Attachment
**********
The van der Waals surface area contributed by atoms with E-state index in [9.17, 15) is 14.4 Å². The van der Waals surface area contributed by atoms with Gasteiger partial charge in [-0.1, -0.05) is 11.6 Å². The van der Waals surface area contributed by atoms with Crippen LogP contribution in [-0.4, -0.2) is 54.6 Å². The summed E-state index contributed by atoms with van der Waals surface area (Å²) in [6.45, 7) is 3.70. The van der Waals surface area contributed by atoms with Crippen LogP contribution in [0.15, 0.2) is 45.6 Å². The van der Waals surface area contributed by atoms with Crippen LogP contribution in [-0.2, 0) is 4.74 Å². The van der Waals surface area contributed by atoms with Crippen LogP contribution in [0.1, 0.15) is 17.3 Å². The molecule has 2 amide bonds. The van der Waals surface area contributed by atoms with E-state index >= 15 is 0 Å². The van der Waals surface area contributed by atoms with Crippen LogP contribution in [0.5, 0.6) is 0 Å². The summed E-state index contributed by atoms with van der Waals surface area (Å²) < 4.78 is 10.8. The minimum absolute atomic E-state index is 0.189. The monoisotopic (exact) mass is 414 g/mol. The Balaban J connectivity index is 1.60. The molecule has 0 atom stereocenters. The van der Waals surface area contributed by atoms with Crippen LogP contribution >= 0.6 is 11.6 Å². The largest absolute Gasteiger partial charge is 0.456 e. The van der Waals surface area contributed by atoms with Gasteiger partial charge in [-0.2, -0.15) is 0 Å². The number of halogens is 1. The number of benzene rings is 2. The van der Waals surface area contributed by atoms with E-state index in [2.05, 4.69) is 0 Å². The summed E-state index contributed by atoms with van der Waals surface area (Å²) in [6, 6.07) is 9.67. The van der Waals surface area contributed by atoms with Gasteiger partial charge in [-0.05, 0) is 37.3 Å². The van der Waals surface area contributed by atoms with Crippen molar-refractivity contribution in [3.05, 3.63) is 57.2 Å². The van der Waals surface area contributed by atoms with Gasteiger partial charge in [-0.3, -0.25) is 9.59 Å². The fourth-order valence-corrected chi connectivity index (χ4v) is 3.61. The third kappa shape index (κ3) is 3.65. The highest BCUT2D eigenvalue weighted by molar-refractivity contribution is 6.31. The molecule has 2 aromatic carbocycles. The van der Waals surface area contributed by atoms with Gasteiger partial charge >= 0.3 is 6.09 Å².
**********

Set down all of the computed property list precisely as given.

The van der Waals surface area contributed by atoms with E-state index in [9.17, 15) is 14.4 Å². The van der Waals surface area contributed by atoms with Gasteiger partial charge in [-0.1, -0.05) is 11.6 Å². The van der Waals surface area contributed by atoms with Crippen LogP contribution in [-0.4, -0.2) is 54.6 Å². The summed E-state index contributed by atoms with van der Waals surface area (Å²) in [6.45, 7) is 3.70. The van der Waals surface area contributed by atoms with Crippen LogP contribution in [0.15, 0.2) is 45.6 Å². The van der Waals surface area contributed by atoms with Crippen LogP contribution in [-0.2, 0) is 4.74 Å². The van der Waals surface area contributed by atoms with Crippen LogP contribution in [0.1, 0.15) is 17.3 Å². The molecule has 2 amide bonds. The van der Waals surface area contributed by atoms with E-state index >= 15 is 0 Å². The van der Waals surface area contributed by atoms with Crippen LogP contribution in [0.5, 0.6) is 0 Å². The summed E-state index contributed by atoms with van der Waals surface area (Å²) < 4.78 is 10.8. The minimum absolute atomic E-state index is 0.189. The monoisotopic (exact) mass is 414 g/mol. The Balaban J connectivity index is 1.60. The molecule has 0 atom stereocenters. The van der Waals surface area contributed by atoms with Crippen LogP contribution >= 0.6 is 11.6 Å². The largest absolute Gasteiger partial charge is 0.456 e. The van der Waals surface area contributed by atoms with Gasteiger partial charge in [-0.2, -0.15) is 0 Å². The number of halogens is 1. The number of benzene rings is 2. The van der Waals surface area contributed by atoms with E-state index in [2.05, 4.69) is 0 Å². The summed E-state index contributed by atoms with van der Waals surface area (Å²) in [6, 6.07) is 9.67. The van der Waals surface area contributed by atoms with Gasteiger partial charge in [-0.05, 0) is 37.3 Å². The van der Waals surface area contributed by atoms with Crippen molar-refractivity contribution in [3.05, 3.63) is 57.2 Å². The van der Waals surface area contributed by atoms with Gasteiger partial charge in [-0.3, -0.25) is 9.59 Å². The fourth-order valence-corrected chi connectivity index (χ4v) is 3.61. The third kappa shape index (κ3) is 3.65. The highest BCUT2D eigenvalue weighted by molar-refractivity contribution is 6.31. The molecule has 2 aromatic carbocycles. The van der Waals surface area contributed by atoms with Gasteiger partial charge >= 0.3 is 6.09 Å².